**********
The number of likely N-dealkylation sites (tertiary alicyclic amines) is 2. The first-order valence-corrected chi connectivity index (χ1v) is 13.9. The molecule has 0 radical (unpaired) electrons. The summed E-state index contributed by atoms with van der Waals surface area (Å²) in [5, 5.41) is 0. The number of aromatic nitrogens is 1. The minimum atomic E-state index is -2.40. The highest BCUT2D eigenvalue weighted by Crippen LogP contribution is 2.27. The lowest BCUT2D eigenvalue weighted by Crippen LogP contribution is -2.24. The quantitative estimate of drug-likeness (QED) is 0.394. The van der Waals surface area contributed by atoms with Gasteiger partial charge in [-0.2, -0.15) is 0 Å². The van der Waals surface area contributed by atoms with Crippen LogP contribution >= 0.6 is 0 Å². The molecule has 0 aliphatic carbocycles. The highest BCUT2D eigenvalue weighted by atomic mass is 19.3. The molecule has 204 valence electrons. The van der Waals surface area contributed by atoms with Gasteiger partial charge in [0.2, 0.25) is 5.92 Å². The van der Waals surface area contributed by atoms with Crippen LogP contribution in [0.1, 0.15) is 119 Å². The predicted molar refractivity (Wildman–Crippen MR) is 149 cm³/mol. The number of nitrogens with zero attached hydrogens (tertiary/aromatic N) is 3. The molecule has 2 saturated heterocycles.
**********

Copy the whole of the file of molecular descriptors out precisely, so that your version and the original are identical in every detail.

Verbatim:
The number of likely N-dealkylation sites (tertiary alicyclic amines) is 2. The first-order valence-corrected chi connectivity index (χ1v) is 13.9. The molecule has 0 radical (unpaired) electrons. The summed E-state index contributed by atoms with van der Waals surface area (Å²) in [5, 5.41) is 0. The number of aromatic nitrogens is 1. The minimum atomic E-state index is -2.40. The highest BCUT2D eigenvalue weighted by Crippen LogP contribution is 2.27. The lowest BCUT2D eigenvalue weighted by Crippen LogP contribution is -2.24. The quantitative estimate of drug-likeness (QED) is 0.394. The van der Waals surface area contributed by atoms with Gasteiger partial charge in [-0.2, -0.15) is 0 Å². The van der Waals surface area contributed by atoms with Crippen LogP contribution >= 0.6 is 0 Å². The molecule has 0 aliphatic carbocycles. The highest BCUT2D eigenvalue weighted by atomic mass is 19.3. The molecule has 204 valence electrons. The van der Waals surface area contributed by atoms with Gasteiger partial charge in [0.2, 0.25) is 5.92 Å². The van der Waals surface area contributed by atoms with Crippen LogP contribution in [0.1, 0.15) is 119 Å². The predicted molar refractivity (Wildman–Crippen MR) is 149 cm³/mol. The number of nitrogens with zero attached hydrogens (tertiary/aromatic N) is 3. The molecule has 2 saturated heterocycles.